in the past (and maybe also in the future) I made similar errors:
forgot to add new class files to github, but import statement is there
call unknown methods, because I renamed it
...other stupid thinks, like wrong type casting, missing not None checks, ....
Of course writing Python-Tests and execute before build is always a good idea, but if you forgot to write tests for the new class you have the same error.
I did a short test with mypy, but received some errors related to OctoPrint (beside my own)
mypy --py2 .
setup.py:52: error: Need type comment for 'plugin_additional_data' (hint: "plugin_additional_data = ... # type: List[<type>]")
setup.py:72: error: Skipping analyzing 'setuptools': found module but no type hints or library stubs
setup.py:75: error: Cannot find implementation or library stub for module named 'octoprint_setuptools'
setup.py:102: error: Cannot find implementation or library stub for module named 'octoprint.util'
octoprint_PrintJobHistory/__init__.py:7: error: Cannot find implementation or library stub for module named 'octoprint.plugin'
octoprint_PrintJobHistory/__init__.py:7: error: Cannot find implementation or library stub for module named 'octoprint'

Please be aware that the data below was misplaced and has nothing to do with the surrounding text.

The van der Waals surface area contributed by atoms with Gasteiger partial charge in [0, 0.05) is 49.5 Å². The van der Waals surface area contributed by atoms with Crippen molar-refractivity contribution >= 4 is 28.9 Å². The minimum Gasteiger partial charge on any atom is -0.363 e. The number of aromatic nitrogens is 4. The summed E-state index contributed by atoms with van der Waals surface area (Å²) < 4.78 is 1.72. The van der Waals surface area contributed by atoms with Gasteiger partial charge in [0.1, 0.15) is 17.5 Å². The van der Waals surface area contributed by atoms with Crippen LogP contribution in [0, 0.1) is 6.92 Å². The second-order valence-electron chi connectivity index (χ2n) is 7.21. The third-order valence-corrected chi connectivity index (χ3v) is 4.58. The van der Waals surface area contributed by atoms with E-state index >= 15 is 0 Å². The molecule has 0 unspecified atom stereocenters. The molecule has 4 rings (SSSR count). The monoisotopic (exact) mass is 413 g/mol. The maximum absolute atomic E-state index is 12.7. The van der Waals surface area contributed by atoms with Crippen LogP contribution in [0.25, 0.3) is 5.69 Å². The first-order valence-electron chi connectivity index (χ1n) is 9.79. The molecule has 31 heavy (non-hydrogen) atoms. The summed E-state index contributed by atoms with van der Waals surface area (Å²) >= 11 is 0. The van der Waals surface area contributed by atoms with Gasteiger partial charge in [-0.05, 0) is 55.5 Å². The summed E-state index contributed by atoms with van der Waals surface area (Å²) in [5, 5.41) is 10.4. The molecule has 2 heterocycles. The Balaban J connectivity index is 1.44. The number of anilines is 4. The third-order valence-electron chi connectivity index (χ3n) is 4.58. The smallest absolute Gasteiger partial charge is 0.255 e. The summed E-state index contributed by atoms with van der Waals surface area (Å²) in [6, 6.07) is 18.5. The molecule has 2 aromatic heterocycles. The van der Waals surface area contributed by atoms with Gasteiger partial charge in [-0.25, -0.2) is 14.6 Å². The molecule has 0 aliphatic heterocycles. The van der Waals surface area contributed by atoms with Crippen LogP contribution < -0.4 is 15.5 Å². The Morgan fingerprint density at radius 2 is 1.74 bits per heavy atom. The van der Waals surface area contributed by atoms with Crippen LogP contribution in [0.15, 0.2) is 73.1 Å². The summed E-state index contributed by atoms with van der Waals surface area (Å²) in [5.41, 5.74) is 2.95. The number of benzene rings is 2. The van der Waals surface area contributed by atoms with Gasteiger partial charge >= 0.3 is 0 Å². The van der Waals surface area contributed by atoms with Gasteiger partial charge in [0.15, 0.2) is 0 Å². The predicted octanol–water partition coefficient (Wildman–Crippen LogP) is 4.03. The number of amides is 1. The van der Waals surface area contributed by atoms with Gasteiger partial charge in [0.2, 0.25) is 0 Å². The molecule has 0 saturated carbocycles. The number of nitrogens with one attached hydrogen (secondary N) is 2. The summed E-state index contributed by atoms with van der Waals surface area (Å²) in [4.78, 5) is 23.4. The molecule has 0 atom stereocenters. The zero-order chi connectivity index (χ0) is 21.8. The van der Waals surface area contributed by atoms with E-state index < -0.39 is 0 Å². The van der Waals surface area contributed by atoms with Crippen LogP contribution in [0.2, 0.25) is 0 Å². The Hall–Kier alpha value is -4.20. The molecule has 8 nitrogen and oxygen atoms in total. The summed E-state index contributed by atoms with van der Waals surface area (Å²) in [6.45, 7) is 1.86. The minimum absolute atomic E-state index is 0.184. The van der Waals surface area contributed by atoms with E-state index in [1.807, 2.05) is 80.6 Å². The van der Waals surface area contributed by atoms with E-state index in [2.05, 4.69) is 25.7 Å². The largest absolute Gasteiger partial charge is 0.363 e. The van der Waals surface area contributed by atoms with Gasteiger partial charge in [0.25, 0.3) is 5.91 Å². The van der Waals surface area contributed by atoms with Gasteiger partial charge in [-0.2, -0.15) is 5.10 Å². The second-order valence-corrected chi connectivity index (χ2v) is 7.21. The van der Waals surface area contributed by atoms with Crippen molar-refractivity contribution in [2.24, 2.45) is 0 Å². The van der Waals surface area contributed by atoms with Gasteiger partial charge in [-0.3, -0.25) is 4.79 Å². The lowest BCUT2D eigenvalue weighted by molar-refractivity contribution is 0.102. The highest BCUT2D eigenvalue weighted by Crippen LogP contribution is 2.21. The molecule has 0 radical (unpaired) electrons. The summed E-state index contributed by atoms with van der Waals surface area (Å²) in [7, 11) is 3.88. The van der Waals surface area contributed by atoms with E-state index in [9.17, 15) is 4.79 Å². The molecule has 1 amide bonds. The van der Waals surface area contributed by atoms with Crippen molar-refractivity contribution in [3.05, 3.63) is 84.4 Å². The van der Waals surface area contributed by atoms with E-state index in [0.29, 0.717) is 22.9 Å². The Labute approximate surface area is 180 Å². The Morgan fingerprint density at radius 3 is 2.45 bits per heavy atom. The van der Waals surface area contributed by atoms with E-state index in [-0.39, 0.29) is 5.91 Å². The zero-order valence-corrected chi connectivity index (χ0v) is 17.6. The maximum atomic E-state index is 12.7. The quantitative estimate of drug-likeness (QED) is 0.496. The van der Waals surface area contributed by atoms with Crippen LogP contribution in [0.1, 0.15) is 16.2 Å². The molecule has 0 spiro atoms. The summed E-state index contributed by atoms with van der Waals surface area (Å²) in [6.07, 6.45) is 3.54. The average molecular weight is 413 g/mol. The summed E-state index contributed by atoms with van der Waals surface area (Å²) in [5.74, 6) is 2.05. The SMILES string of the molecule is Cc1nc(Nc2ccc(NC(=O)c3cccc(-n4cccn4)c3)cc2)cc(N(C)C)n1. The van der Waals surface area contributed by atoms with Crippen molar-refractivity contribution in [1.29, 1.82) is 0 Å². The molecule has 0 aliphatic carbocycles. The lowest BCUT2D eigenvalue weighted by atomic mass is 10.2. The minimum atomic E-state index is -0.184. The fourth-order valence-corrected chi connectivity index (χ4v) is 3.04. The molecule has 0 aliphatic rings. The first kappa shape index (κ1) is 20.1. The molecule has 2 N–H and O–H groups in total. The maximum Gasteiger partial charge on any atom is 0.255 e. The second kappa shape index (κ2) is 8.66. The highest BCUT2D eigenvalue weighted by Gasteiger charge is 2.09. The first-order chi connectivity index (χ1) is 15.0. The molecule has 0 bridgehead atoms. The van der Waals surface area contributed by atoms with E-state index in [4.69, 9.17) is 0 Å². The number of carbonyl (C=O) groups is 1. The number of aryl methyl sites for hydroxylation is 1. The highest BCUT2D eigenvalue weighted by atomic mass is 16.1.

octoprint_PrintJobHistory/__init__.py:8: error: Cannot find implementation or library stub for module named 'octoprint.events'
There's several things you can do to test, some of which are not automatic and some are. I personally like automatic things, such as pre-commit and tests, but a wider testing audience can help massively.
Writing Python tests ensures that the modules can be imported properly, so if you forget to add referenced files before a release then it will automatically fail on the import error. I added some unit tests for a few plugins, for example here in Marlin EEPROM editor:
You could add a very simple test case that just imports all the known classes of your plugin to make sure they don't import things that don't exist.
The other thing I strongly recommend you do, is use a pre-release channel to get other people to test the plugin as well. It has worked very well for many of us and is configurable in the OctoPrint Software Update UI.
Here's a guide on how to add a 'Release Candidate' channel to your plugin:
That means you only roll out the plugin to a small number of people, recommend people who have reported bugs or requested features to test it - they usually do, since there is an incentive to do so.